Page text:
• Every patient with newly diagnosed HIV infection should be assessed with regard to history of active TB, previous TST results and known or likely TB exposure, including close contact with an infectious case or exposure to a community with high TB prevalence. A clinical assessment and chest radiography should be performed to look for features of previous or active TB.
    (Strong recommendation, based on moderate evidence)
  • Unless there is a history of active TB or a well-documented previous positive TST or IGRA, every HIV-infected person should have a TST performed with 5 tuberculin units of purified protein derivative and read at 48-72 hours by a health care worker experienced at reading TSTs.
    (Strong recommendation, based on strong evidence)
  • Use of an IGRA as an additional test may be considered if the TST is negative, particularly if the patient is thought to have a high likelihood of TB exposure.
    (Conditional recommendation, based on weak evidence)
  • TST induration of ≥5 mm should be considered indicative of TB infection in HIV-infected individuals.
    (Strong recommendation, based on moderate evidence)
  • Anergy testing is not recommended.
    (Strong recommendation, based on moderate evidence)
  • TST should be repeated annually in patients at markedly increased risk of ongoing TB exposure, e.g. homeless shelter exposure or return travel to countries highly TB endemic.
    (Conditional recommendation, based on moderate evidence)
  • In patients with an initial negative TST, repeat TST should be considered after institution of ART and immune reconstitution as indicated by an increase in the CD4 cell count.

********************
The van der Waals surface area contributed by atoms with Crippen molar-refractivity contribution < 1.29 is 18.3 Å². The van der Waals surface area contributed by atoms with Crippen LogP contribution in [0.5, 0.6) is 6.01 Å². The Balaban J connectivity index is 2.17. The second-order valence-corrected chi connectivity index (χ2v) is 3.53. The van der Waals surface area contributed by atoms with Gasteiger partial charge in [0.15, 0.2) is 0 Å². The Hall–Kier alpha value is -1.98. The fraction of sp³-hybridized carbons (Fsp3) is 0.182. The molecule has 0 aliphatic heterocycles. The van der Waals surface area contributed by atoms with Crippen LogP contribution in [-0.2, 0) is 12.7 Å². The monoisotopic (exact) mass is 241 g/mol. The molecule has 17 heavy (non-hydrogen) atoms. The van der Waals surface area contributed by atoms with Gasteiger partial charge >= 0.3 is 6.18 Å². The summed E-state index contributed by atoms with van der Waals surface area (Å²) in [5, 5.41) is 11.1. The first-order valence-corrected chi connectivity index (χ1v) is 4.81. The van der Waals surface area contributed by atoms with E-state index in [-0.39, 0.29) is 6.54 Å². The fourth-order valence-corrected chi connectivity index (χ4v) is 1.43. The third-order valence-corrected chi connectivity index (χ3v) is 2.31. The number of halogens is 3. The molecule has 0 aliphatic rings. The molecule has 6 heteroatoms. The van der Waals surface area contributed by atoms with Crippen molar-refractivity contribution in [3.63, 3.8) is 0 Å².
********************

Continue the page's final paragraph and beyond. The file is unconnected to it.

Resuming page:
(Conditional recommendation, based on moderate evidence)
  • HIV-infected patients found to be TST or IGRA positive or with a well-documented previous positive TST should be evaluated for the presence of active TB by clinical assessment, chest radiography and any other investigations suggested by the clinical findings. Even when the chest x-ray is normal, sputum should be obtained for M. tuberculosis smear and culture.
    (Strong recommendation, based on strong evidence)

Preventing the Development of Active TB: Art and Treatment of Latent Tuberculosis Infection

ART reduces the incidence of active TB in adults by 65%, with the greatest impact in those with lowest CD4 countsFootnote 12-14 and in childrenFootnote 15 although the incidence remains higher than that of HIV-uninfected individuals even after normal CD4 cell count levels are attainedFootnote 13.

Treatment of LTBI in TST-positive, HIV-infected adults has significantly reduced the risk of development of active TB by about 32%, but a reduction in mortality has not been clearly shownFootnote 16.Some studies suggest that protection may wane in the years after treatment of LTBI, possibly as a result of reinfection in communities with high rates of transmissionFootnote 17 Footnote 18 which might be less relevant to most Canadian environments, where the risk of re-exposure is expected to be low. Provision of treatment of LTBI in tuberculin-negative or anergic HIV-infected individuals has not been shown to be beneficial in several randomized trialsFootnote 16 Footnote 19.